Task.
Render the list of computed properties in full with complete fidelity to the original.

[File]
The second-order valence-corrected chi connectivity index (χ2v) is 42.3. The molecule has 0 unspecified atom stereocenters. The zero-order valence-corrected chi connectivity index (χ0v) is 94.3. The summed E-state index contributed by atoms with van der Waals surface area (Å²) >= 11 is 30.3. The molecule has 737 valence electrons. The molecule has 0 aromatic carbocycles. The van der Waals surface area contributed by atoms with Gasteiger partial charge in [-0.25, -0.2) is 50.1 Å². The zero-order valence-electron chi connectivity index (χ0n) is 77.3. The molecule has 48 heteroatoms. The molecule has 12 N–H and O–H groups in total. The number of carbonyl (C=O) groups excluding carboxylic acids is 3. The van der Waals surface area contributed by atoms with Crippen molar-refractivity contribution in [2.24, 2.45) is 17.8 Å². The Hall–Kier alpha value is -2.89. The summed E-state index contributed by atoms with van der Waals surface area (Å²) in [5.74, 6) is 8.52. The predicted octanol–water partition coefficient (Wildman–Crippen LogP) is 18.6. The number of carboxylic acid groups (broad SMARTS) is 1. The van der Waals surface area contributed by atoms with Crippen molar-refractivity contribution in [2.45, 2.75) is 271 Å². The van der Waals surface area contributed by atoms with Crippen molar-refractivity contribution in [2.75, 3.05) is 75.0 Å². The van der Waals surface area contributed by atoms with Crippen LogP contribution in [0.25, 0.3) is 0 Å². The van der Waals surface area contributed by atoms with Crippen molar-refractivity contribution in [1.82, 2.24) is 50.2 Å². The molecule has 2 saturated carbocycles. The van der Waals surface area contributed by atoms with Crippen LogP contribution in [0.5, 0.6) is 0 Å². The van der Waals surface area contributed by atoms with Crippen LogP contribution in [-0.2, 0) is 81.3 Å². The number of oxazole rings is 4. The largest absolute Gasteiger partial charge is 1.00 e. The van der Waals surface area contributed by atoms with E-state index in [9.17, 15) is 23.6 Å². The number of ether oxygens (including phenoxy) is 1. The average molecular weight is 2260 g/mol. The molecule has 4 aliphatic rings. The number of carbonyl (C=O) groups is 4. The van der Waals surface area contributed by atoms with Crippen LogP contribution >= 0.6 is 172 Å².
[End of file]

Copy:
The second-order valence-corrected chi connectivity index (χ2v) is 42.3. The molecule has 0 unspecified atom stereocenters. The zero-order valence-corrected chi connectivity index (χ0v) is 94.3. The summed E-state index contributed by atoms with van der Waals surface area (Å²) >= 11 is 30.3. The molecule has 737 valence electrons. The molecule has 0 aromatic carbocycles. The van der Waals surface area contributed by atoms with Gasteiger partial charge in [-0.25, -0.2) is 50.1 Å². The zero-order valence-electron chi connectivity index (χ0n) is 77.3. The molecule has 48 heteroatoms. The molecule has 12 N–H and O–H groups in total. The number of carbonyl (C=O) groups excluding carboxylic acids is 3. The van der Waals surface area contributed by atoms with Crippen molar-refractivity contribution in [2.24, 2.45) is 17.8 Å². The Hall–Kier alpha value is -2.89. The summed E-state index contributed by atoms with van der Waals surface area (Å²) in [5.74, 6) is 8.52. The predicted octanol–water partition coefficient (Wildman–Crippen LogP) is 18.6. The number of carboxylic acid groups (broad SMARTS) is 1. The van der Waals surface area contributed by atoms with Crippen molar-refractivity contribution in [2.45, 2.75) is 271 Å². The van der Waals surface area contributed by atoms with Crippen molar-refractivity contribution in [2.75, 3.05) is 75.0 Å². The van der Waals surface area contributed by atoms with Crippen LogP contribution in [0.25, 0.3) is 0 Å². The van der Waals surface area contributed by atoms with Crippen molar-refractivity contribution in [1.82, 2.24) is 50.2 Å². The molecule has 2 saturated carbocycles. The van der Waals surface area contributed by atoms with Crippen LogP contribution in [0.5, 0.6) is 0 Å². The van der Waals surface area contributed by atoms with Crippen LogP contribution in [-0.2, 0) is 81.3 Å². The number of oxazole rings is 4. The largest absolute Gasteiger partial charge is 1.00 e. The van der Waals surface area contributed by atoms with E-state index in [9.17, 15) is 23.6 Å². The number of ether oxygens (including phenoxy) is 1. The average molecular weight is 2260 g/mol. The molecule has 4 aliphatic rings. The number of carbonyl (C=O) groups is 4. The van der Waals surface area contributed by atoms with Crippen LogP contribution >= 0.6 is 172 Å².